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Theological Questions > Thou Shalt Not Kill

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message 1: by [deleted user] (new)

I am writing a blog on the Ten Commandments and would like a deeper understanding of the commandments, that is perspectives from other Christians.
Thou shalt not kill is pretty broad. Are there exceptions or softer versions to the commandments? For example:
Abortion is wrong. I know that. But what about if the pregnancy could kill either the mother or the baby? Is it acceptable or not to terminate the pregnancy?
What about when a person is defending their personal being or their home or their family? Is it acceptable to kill the person who is threatening a life?
And then, what about when a person chooses DNR (do not resuscitate) for someone who is terminally ill or when someone is in a coma with no chance of being revived. Is it acceptable to let the person go?


message 2: by Ned (new)

Ned | 206 comments Dennis Prager has a good commentary on this in his book on Exodus, and it may be available elsewhere. His is a Jewish perspective, but still valuable. The first thing I will note is that the command should be interpreted as "thou shalt not murder." There is such a thing as just killing, as in the cases of capital punishment and self defense.

But what about if the pregnancy could kill either the mother or the baby? Is it acceptable or not to terminate the pregnancy?

No, it is not acceptable. God determines who does and does not get pregnant. God in His sovereignty determines who lives and dies, absent human intervention. Moreover, it is the duty of the mother to protect the life of her child, even at her own peril. That's what mothers do. To illustrate; what if a mother and daughter were in the path of an oncoming truck and the mother had a choice of jumping out of the way herself or pushing her child to safety? What if only mother or child could be saved from the sinking Titanic? Would it be acceptable for the mother to rush to take the sole spot in the lifeboat, leaving her child behind?

What about when a person is defending their personal being or their home or their family? Is it acceptable to kill the person who is threatening a life?

Yes it is. Self defense, and defense of one's family, in the face of an evildoer is natural and expected.

In both testaments we see example of believers taking steps to defend themselves, even arming themselves, in the face of potential danger. In Exodus 22:2-3 we see God speak to the acceptability of defending one’s home against a thief. In Nehemiah 4:16-18 when the city was being rebuilt the men divided the labor in such a way that some took up spears, shields, and bows while others worked. Those who carried the loads or built the wall did so with their weapon readily available. Jesus himself instructed his disciples to sell their cloak and buy swords (Lk. 27:36). Furthermore, Jesus regularly used word pictures and stories about self-defense in order to make a broader spiritual point (Lk. 11:21; Mt. 12:29). The biblical narratives seem to assume the right of sober self-defense.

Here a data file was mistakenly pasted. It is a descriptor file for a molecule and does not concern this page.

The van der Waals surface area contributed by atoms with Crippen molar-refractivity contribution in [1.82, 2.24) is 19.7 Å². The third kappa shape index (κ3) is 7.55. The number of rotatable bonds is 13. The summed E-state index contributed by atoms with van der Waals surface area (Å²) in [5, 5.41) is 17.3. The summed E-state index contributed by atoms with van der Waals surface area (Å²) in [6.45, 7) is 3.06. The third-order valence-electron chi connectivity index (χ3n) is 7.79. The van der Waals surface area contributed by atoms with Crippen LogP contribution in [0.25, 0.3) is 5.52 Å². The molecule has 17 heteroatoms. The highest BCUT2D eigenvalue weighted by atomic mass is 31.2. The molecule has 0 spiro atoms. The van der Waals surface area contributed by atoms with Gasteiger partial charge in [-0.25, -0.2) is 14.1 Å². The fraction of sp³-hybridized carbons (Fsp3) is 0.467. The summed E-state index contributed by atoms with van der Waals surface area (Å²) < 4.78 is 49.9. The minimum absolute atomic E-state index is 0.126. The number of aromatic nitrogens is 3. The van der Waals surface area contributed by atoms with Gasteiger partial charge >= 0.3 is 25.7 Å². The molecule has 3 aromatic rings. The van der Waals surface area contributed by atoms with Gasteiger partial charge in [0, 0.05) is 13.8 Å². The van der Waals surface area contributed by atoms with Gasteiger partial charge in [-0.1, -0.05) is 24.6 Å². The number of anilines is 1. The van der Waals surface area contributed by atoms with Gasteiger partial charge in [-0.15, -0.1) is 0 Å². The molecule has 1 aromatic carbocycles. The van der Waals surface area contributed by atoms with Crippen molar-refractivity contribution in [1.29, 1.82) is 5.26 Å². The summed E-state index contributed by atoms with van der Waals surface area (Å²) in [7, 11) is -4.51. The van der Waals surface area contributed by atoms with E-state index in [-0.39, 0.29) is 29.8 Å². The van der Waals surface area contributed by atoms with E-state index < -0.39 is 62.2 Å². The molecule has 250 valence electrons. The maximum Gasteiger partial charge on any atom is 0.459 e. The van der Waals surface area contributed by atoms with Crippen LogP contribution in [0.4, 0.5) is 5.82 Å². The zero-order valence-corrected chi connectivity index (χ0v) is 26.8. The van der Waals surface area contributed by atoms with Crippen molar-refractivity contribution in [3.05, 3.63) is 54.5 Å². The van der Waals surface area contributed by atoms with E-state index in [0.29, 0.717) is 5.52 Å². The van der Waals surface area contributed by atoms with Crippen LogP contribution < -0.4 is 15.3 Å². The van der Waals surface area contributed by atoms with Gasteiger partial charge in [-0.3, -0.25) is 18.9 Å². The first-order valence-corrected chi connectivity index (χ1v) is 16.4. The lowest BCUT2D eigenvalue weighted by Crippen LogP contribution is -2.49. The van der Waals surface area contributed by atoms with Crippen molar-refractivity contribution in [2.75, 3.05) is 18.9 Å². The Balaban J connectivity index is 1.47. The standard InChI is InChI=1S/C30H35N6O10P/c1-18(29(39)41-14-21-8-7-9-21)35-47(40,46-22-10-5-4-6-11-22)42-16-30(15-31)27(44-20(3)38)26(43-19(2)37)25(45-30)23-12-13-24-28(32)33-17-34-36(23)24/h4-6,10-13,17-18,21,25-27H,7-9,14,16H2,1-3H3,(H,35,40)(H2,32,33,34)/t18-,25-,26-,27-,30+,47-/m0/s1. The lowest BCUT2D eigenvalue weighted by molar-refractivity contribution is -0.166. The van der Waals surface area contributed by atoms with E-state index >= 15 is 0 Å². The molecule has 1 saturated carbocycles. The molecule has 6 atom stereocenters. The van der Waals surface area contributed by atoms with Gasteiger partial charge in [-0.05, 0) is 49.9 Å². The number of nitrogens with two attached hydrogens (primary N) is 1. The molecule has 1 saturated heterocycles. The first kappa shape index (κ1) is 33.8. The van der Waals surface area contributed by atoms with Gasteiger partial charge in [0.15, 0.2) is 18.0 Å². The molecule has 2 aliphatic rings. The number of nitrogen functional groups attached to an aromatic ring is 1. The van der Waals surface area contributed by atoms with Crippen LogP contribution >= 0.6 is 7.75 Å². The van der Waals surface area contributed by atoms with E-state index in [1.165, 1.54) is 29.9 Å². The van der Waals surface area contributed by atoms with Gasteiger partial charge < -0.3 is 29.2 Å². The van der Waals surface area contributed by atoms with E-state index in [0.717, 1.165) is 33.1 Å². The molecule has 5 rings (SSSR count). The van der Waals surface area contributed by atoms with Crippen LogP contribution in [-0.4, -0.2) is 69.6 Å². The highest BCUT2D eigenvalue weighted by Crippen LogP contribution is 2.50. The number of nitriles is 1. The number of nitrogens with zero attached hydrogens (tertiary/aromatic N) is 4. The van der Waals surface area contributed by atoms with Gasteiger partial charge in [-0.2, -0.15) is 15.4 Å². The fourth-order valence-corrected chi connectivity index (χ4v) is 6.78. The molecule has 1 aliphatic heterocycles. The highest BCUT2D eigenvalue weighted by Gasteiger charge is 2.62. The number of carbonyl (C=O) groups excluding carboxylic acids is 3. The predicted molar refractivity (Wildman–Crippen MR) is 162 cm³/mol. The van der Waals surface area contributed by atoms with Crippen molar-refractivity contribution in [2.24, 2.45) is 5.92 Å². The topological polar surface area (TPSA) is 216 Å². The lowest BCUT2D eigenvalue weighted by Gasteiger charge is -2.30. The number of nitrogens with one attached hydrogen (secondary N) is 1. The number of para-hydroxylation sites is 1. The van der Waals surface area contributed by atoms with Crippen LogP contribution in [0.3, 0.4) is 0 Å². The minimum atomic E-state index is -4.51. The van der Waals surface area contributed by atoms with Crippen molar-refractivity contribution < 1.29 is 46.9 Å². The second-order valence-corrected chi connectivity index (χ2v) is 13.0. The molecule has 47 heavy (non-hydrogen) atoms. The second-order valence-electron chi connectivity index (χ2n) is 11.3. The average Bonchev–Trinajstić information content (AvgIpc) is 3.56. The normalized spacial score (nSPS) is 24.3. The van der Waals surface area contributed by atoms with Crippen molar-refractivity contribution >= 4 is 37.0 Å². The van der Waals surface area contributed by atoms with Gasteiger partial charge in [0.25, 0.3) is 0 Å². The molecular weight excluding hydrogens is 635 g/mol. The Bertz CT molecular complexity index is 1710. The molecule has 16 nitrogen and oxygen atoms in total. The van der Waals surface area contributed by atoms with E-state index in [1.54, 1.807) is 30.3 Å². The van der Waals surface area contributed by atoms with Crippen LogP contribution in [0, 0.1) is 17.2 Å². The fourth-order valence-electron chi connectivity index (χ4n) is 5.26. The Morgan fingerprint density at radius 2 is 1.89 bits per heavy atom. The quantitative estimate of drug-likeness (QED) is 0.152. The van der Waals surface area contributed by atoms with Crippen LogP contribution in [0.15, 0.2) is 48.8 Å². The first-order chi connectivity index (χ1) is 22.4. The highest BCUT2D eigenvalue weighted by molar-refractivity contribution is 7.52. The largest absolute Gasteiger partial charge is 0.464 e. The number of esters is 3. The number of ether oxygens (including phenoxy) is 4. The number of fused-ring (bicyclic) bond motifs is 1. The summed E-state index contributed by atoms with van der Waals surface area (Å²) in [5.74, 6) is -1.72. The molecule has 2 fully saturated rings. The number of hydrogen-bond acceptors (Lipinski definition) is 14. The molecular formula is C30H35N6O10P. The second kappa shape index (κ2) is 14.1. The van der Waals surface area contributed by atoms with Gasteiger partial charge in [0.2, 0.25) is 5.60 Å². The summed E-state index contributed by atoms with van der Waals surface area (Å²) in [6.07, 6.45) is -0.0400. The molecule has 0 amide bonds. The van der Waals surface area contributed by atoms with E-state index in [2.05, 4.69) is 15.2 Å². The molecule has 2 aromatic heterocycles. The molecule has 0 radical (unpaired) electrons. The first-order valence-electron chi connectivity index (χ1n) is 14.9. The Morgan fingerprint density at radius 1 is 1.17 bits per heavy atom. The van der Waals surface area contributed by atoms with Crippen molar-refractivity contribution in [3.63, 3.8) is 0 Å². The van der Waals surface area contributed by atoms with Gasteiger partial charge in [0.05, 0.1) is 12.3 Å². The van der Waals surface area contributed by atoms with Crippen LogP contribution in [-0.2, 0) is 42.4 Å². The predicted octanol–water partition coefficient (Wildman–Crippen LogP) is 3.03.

And then, what about when a person chooses DNR (do not resuscitate) for someone who is terminally ill or when someone is in a coma with no chance of being revived. Is it acceptable to let the person go?

This is a much more difficult question and each situation is different and must be examined on its own merit. Blanket answers won't do. It is difficult to say whether there is "no chance" of revival. Doctors are wrong all the time. A distinction must also be made between reasonable and heroic life saving efforts. When, and for how long, are artificial means of life support acceptable? When is it a sin to refuse to treat someone? The questions surrounding end of life care are incredibly complex. Wesley J. Smith is an expert in this area and has written several books on the subject. You should look him up and read everything he writes, much of which is available online. I will just say that, in general, the decision should err on the side of protecting life. The sanctity of life is just that important. That is, within reason, fully recognizing that "reasonable" is highly subjective and is itself inadequate as a standard, as that is typically the very question up for debate. The Christian perspective of human beings as the imago dei (image of God) is the only adequate foundation underlying all human rights.


message 4: by [deleted user] (new)

Thank you so much for your comments Ned. I will look these authors up and read their books. Today's society and churches have twisted the true meaning of the Bible to justify their wants. It is disheartening to watch how some Christians behave.


message 5: by Robert (new)

Robert Dallmann (robert_dallmann) | 1598 comments Exo 20:13 - "Thou shalt not kill ."

KILL defined:

Strong's H7523 - ratsach - "רָצַח râtsach, raw-tsakh'; a primitive root; properly, to dash in pieces , i.e. kill (a human being), especially to murder :"

A good starting point is the definition of the actual word God chose in writing the Bible.


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